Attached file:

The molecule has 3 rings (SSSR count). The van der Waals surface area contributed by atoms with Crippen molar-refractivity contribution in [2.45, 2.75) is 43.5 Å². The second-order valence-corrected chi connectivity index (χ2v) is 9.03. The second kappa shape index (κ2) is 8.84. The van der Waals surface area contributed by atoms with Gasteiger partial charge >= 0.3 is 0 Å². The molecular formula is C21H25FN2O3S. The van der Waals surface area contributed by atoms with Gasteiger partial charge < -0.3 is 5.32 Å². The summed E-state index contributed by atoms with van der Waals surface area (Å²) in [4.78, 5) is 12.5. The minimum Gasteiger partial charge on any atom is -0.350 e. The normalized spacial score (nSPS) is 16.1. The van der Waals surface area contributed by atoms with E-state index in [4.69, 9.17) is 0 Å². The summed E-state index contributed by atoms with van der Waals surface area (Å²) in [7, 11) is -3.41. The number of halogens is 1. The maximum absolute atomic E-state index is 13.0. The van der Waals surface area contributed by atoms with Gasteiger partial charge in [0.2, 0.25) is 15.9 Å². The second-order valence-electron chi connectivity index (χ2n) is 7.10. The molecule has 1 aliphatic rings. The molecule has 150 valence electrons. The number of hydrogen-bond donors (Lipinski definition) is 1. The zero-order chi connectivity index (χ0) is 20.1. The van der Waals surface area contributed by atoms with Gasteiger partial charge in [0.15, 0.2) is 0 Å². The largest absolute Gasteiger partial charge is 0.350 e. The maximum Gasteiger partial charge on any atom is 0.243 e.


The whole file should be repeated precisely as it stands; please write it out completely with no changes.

The molecule has 3 rings (SSSR count). The van der Waals surface area contributed by atoms with Crippen molar-refractivity contribution in [2.45, 2.75) is 43.5 Å². The second-order valence-corrected chi connectivity index (χ2v) is 9.03. The second kappa shape index (κ2) is 8.84. The van der Waals surface area contributed by atoms with Gasteiger partial charge >= 0.3 is 0 Å². The molecular formula is C21H25FN2O3S. The van der Waals surface area contributed by atoms with Gasteiger partial charge < -0.3 is 5.32 Å². The summed E-state index contributed by atoms with van der Waals surface area (Å²) in [4.78, 5) is 12.5. The minimum Gasteiger partial charge on any atom is -0.350 e. The normalized spacial score (nSPS) is 16.1. The van der Waals surface area contributed by atoms with E-state index in [4.69, 9.17) is 0 Å². The summed E-state index contributed by atoms with van der Waals surface area (Å²) in [7, 11) is -3.41. The number of halogens is 1. The maximum absolute atomic E-state index is 13.0. The van der Waals surface area contributed by atoms with Gasteiger partial charge in [0.2, 0.25) is 15.9 Å². The second-order valence-electron chi connectivity index (χ2n) is 7.10. The molecule has 1 aliphatic rings. The molecule has 150 valence electrons. The number of hydrogen-bond donors (Lipinski definition) is 1. The zero-order chi connectivity index (χ0) is 20.1. The van der Waals surface area contributed by atoms with Gasteiger partial charge in [0.15, 0.2) is 0 Å². The largest absolute Gasteiger partial charge is 0.350 e. The maximum Gasteiger partial charge on any atom is 0.243 e.